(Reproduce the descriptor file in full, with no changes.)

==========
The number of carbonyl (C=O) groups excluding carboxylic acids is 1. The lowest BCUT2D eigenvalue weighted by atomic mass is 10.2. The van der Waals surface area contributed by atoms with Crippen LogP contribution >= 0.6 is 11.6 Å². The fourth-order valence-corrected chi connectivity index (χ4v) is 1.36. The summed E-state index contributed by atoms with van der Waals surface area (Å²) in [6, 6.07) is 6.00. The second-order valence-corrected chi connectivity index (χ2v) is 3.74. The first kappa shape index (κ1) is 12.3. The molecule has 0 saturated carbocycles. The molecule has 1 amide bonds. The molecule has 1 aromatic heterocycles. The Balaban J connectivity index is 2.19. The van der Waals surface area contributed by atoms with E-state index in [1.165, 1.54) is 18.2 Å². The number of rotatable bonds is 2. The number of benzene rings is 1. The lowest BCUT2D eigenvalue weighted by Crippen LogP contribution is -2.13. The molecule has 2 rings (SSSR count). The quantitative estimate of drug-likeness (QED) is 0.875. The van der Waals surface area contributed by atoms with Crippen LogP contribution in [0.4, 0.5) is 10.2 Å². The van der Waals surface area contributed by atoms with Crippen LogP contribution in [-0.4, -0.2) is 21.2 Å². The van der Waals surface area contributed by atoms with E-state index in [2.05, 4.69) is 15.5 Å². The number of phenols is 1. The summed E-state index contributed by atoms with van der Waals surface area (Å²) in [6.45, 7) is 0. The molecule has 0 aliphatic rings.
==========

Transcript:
The number of carbonyl (C=O) groups excluding carboxylic acids is 1. The lowest BCUT2D eigenvalue weighted by atomic mass is 10.2. The van der Waals surface area contributed by atoms with Crippen LogP contribution >= 0.6 is 11.6 Å². The fourth-order valence-corrected chi connectivity index (χ4v) is 1.36. The summed E-state index contributed by atoms with van der Waals surface area (Å²) in [6, 6.07) is 6.00. The second-order valence-corrected chi connectivity index (χ2v) is 3.74. The first kappa shape index (κ1) is 12.3. The molecule has 0 saturated carbocycles. The molecule has 1 amide bonds. The molecule has 1 aromatic heterocycles. The Balaban J connectivity index is 2.19. The van der Waals surface area contributed by atoms with E-state index in [1.165, 1.54) is 18.2 Å². The number of rotatable bonds is 2. The number of benzene rings is 1. The lowest BCUT2D eigenvalue weighted by Crippen LogP contribution is -2.13. The molecule has 2 rings (SSSR count). The quantitative estimate of drug-likeness (QED) is 0.875. The van der Waals surface area contributed by atoms with Crippen LogP contribution in [0.4, 0.5) is 10.2 Å². The van der Waals surface area contributed by atoms with Crippen LogP contribution in [-0.4, -0.2) is 21.2 Å². The van der Waals surface area contributed by atoms with E-state index in [2.05, 4.69) is 15.5 Å². The number of phenols is 1. The summed E-state index contributed by atoms with van der Waals surface area (Å²) in [6.45, 7) is 0. The molecule has 0 aliphatic rings.